World Grand Champion in 1954

White Star
WHITE STAR #491920
Percy Moss was the youngest rider ever to win the Grand Championship Stake
when White Star was declared the World's Grand Champion in 1954.

For only the second time in the history of the Celebration, an animal owned and trained outside the State of Tennessee was selected by the judges as the Grand Champion Walking Horse of the World.   Other champions have been owned by exhibitors outside the state but each of these, with the exception of Old Glory's Big Man who won in 1950, was stabled and trained by Tennessee riders within Tennessee at the time of showing.

White Star, 491920, the most famous daughter of Sir MauGray, was ridden to a spectacular and thrilling victory for Dr. and Mrs. W. V. Garnier of Bastrop, Louisiana, by Trainer Percy Moss to climax one of the hardest fought and best filled stake events in Celebration history.

White Star was foaled April 8, 1949 at Willow Oak Acres, Prescott, Arkansas.  Her dam, Crain's Merry Lady was purchased as a yearling filly by Misses Addys Brown and Jimmie Nicholas of Willow Oak Acres and, upon maturity, was sent to the court of Sir MauGray at Jonquil Acres, Sherrill, Arkansas.

Originally registered under the name of Strange Gal, White Star was a consistent winner after she began her show ring career as a three-year-old.   White Star was fifth in the class for three-year-old mares at the 1952 Celebration.   In 1953, she was tied second in the class for mares, four-year-olds and over, and came back that same year in the big stake where she was tied sixth in the field of ten winners.

White Star carries the bloodlines of both Wilson's Allen and Merry Boy.   Crain's Merry Lady 431468 is by old Merry Boy 350189, her dam, Beech's Black Beauty was by Trouble and Molly Barron, the third dam of White Star, was by General Allen 350076, and the fourth dam was Bonnie Barron 00578.   Her sire, Sir MauGray is by Wilson's Allen 350075 and out of Maude Gray 370077.

Trainer Percy Moss was the youngest rider ever to be astride the World's Grand Champion when the roses were presented to the winner that year.   He joined a very select group of noted horsemen who have ridden winners of the Celebration's big stake.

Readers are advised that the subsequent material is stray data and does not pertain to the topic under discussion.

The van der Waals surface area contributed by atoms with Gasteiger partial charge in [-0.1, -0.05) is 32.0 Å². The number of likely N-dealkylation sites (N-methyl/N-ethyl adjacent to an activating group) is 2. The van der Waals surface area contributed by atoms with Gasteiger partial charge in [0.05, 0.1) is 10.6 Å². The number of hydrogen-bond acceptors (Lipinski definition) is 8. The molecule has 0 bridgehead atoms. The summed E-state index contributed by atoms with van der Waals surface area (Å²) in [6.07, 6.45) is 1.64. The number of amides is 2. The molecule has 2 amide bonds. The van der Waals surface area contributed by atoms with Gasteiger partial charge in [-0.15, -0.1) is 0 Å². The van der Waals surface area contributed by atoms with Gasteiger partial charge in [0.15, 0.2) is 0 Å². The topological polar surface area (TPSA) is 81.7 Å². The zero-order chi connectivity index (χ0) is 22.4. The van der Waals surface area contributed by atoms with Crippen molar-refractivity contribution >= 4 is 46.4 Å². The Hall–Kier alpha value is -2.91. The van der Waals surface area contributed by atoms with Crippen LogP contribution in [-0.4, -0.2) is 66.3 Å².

The Haynes Haven Challenge Trophy, awarded to the winner of the Grand Championship Stake beginning with the 1946 Celebration Horse Show, and with Midnight Sun winning the first leg, was retired in 1953 by virtue of three consecutive Championships by Talk of the Town with Steve Hill up.  The Musgrave Challenge Trophy, donated by Musgrave Pencil Company of Shelbyville, Tennessee was first offered to the winner of the Grand Championship at the 1954 Celebration.  White Star, with Percy Moss up, had the honor of having her name engraved on the Musgrave Challenge Trophy as the first winner.  The Musgrave Trophy, a handsome covered tureen, was still offered as a challenge at the 1971 Celebration.

White Star was raised and trained at Willow Oak Acres and was shown under their banner until December 1953.  This now famous mare was bought at that time by Dr. W. V. Garnier of Bastrop, Louisiana as a Christmas gift for his wife and daughters, Sally and Diane.  In the horse world, no other gift could have received such acclaim.

White Star was named the World’s Grand Champion Walking Horse in 1954, living most of her life in the limelight. She was born in April 1949 at Willow Oak Acres in Prescott, Ark. The dark-colored colt was named Strange Gal by her original owners. However, the name no longer fit as the horse grew older and her coat changed to a brilliant white. Dr. Garnier found Strange Gal at a Shreveport horse show in December 1953 and bought her as a Christmas present for his family. She was re-named “Garnier’s White Star.”

Along with White Star came her trainer, Percy Moss. He became the youngest rider ever to win the Grand Champion title in 1954. As her fame grew, White Star traveled all over the country. Having won all the honors available in the horse show world, White Star continued to draw a crowd and was never officially retired. Her sudden death made front-page news December 29, 1961.

-----excerpt from Looking back on the life and career of Dr. W.V.  Garnier,
By Connie Priest, Bastrop Daily Enterprise

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<== 1951-52-53  1955-56 ==>


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